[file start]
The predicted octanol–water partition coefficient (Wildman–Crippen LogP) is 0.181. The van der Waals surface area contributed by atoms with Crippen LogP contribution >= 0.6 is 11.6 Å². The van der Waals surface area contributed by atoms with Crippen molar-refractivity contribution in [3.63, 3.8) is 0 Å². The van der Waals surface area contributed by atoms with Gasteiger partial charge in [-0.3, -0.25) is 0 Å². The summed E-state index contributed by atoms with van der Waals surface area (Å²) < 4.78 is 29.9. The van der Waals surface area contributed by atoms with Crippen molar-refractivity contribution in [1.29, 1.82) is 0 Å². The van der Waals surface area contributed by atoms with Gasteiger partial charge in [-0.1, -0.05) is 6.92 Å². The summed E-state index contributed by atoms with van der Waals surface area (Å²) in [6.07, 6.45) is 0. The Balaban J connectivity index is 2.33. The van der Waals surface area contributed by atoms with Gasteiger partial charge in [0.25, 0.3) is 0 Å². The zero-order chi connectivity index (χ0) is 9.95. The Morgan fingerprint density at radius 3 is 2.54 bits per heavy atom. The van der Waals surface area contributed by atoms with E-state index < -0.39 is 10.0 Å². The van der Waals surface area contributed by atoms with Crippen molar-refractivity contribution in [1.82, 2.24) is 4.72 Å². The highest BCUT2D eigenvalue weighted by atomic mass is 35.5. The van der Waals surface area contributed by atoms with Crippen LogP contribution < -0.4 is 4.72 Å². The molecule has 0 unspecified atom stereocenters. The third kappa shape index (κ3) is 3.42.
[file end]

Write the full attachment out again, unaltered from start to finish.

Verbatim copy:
The predicted octanol–water partition coefficient (Wildman–Crippen LogP) is 0.181. The van der Waals surface area contributed by atoms with Crippen LogP contribution >= 0.6 is 11.6 Å². The van der Waals surface area contributed by atoms with Crippen molar-refractivity contribution in [3.63, 3.8) is 0 Å². The van der Waals surface area contributed by atoms with Gasteiger partial charge in [-0.3, -0.25) is 0 Å². The summed E-state index contributed by atoms with van der Waals surface area (Å²) < 4.78 is 29.9. The van der Waals surface area contributed by atoms with Crippen molar-refractivity contribution in [1.29, 1.82) is 0 Å². The van der Waals surface area contributed by atoms with Gasteiger partial charge in [-0.1, -0.05) is 6.92 Å². The summed E-state index contributed by atoms with van der Waals surface area (Å²) in [6.07, 6.45) is 0. The Balaban J connectivity index is 2.33. The van der Waals surface area contributed by atoms with Gasteiger partial charge in [0.25, 0.3) is 0 Å². The zero-order chi connectivity index (χ0) is 9.95. The Morgan fingerprint density at radius 3 is 2.54 bits per heavy atom. The van der Waals surface area contributed by atoms with E-state index < -0.39 is 10.0 Å². The van der Waals surface area contributed by atoms with Crippen molar-refractivity contribution in [1.82, 2.24) is 4.72 Å². The highest BCUT2D eigenvalue weighted by atomic mass is 35.5. The van der Waals surface area contributed by atoms with Crippen LogP contribution < -0.4 is 4.72 Å². The molecule has 0 unspecified atom stereocenters. The third kappa shape index (κ3) is 3.42.